Additive Manufacturing

JAN 2018

ADDITIVE MANUFACTURING is the magazine devoted to industrial applications of 3D printing and digital layering technology. We cover the promise and the challenges of this technology for making functional tooling and end-use production parts.

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Page 15 of 43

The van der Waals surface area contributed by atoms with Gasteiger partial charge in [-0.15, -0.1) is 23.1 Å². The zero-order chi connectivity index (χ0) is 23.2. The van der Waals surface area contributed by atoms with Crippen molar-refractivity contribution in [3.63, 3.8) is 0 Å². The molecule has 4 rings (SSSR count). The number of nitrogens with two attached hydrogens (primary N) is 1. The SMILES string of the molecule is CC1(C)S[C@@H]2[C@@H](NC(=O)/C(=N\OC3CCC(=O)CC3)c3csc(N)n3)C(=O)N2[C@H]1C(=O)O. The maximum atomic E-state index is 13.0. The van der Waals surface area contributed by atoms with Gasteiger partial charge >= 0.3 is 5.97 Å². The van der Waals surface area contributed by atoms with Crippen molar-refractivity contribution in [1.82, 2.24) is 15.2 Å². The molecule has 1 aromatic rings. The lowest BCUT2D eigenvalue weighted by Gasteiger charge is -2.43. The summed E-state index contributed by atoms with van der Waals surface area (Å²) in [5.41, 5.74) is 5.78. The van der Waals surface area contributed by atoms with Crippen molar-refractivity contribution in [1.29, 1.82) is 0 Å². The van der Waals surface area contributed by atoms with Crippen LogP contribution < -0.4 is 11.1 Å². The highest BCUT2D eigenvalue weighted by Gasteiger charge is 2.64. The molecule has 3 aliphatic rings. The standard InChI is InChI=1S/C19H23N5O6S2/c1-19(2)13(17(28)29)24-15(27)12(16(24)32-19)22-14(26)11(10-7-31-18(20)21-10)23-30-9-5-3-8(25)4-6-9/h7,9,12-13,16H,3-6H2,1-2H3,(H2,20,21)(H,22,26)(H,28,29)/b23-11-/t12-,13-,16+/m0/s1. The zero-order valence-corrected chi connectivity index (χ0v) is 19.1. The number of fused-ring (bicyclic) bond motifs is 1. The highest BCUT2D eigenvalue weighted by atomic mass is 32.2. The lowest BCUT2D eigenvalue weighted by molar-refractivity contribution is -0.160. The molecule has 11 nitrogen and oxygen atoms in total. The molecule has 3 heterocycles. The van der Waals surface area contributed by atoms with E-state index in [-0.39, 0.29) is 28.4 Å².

JANUARY 2018 Additive Manufacturing 14 TAKING SHAPE The design of the aerospike's exhaust manifold is essentially inverse to the tradi- tional bell-shaped rockets used to launch recent space shuttles. Those rockets lose efficiency when the thrust spreads out from the bottom of the bell-shaped manifold as the craft ascends and the atmospheric pressure decreases. This is why today's shut- tle missions require multiple stages to reach orbit: Decreasing atmospheric pressure during ascent requires different thrust capabilities than the initial booster rockets that are jettisoned just minutes after launch. The Amaero team—which consists of Marten Jurg, an engineer with Amaero and a PhD candidate at Monash University in Australia, as well as other PhD candidates from the school—designed their aerospace engine around the additive process from the outset. Printed on an EOS M280 using Hastelloy X (a high-strength, nickel-based superalloy), Jurg says that build chamber size constraints, feature size, materials performance and key parameters such as the angle, thickness and arrangement of features were all considered in light of the group's collective years of experience in the alloy system using selective laser melting (SLM). All design choices were made to reduce the amount of machining necessary for postprocessing. "Drawing from experience in the Hastelloy alloy system, we knew what was and wasn't possible," Jurg says. This experience informed Amaero's design choices, and by working back and forth with the fluids engineers, the team was able to rapidly iterate and create geometries and features that would meet key performance criteria while still maintaining AM buildability. The team first focused on what Jurg calls the "big-ticket items," such as the engine's three-chamber design, truncated aerospike and cooling configuration. Jurg points to the conformal cooling channels as just one of the aspects of Amaero's aerospike that would not have been possible to manufacture traditionally. Numerous features were completely reconceptualized for additive design, including the conformal cooling, injector manifold, the elimination of high temperature seals (by making the combustion chamber a single piece), and the fluid flow path and control mechanisms. The cooling passages alone, he says, "constantly change size and orientation to cater for the specific local heat flux, which is critical to ensuring continuous operation." Achieving the right manipulation of tubes traditionally would be an extremely difficult process, he says—one that might take years to perfect. Since Amaero's engine was intended to be finished in just a matter of months, the Amaero team had to radically rethink its design approach. For this they created calcu- lation tools that allowed them to rapidly iterate through the fundamental aspects of the design and quickly converge on a design solution. "We aimed to show through this project the benefit of working with AM design from the outset, not taking a traditional design and making it work with AM," Jurg says. "In this project, through concurrent design methodology and consolidation of components, the timeframe could be re- duced significantly while also increasing the overall performance." The team behind the aerospike engine has formed a new venture called NextAero to move this work forward, looking at future applications in propulsion technologies. Meanwhile, Jurg says that Amaero is using its aerospike "to show the potential of addi- tive manufacturing to those who may not understand the process, and how by working with AM designers, it is possible to build items with a new level of performance." Still shot of Amaero's 3D-printed aero- spike engine during a firing test. Once hailed as "the holy grail of the spaceship movement," the aerospike is a single- stage-to-orbit engine that NASA tested extensively in the 1990s. Featuring an inverted-bell shape and complex cooling channels, the aerospike is notoriously difficult to manufacture through traditional methods.

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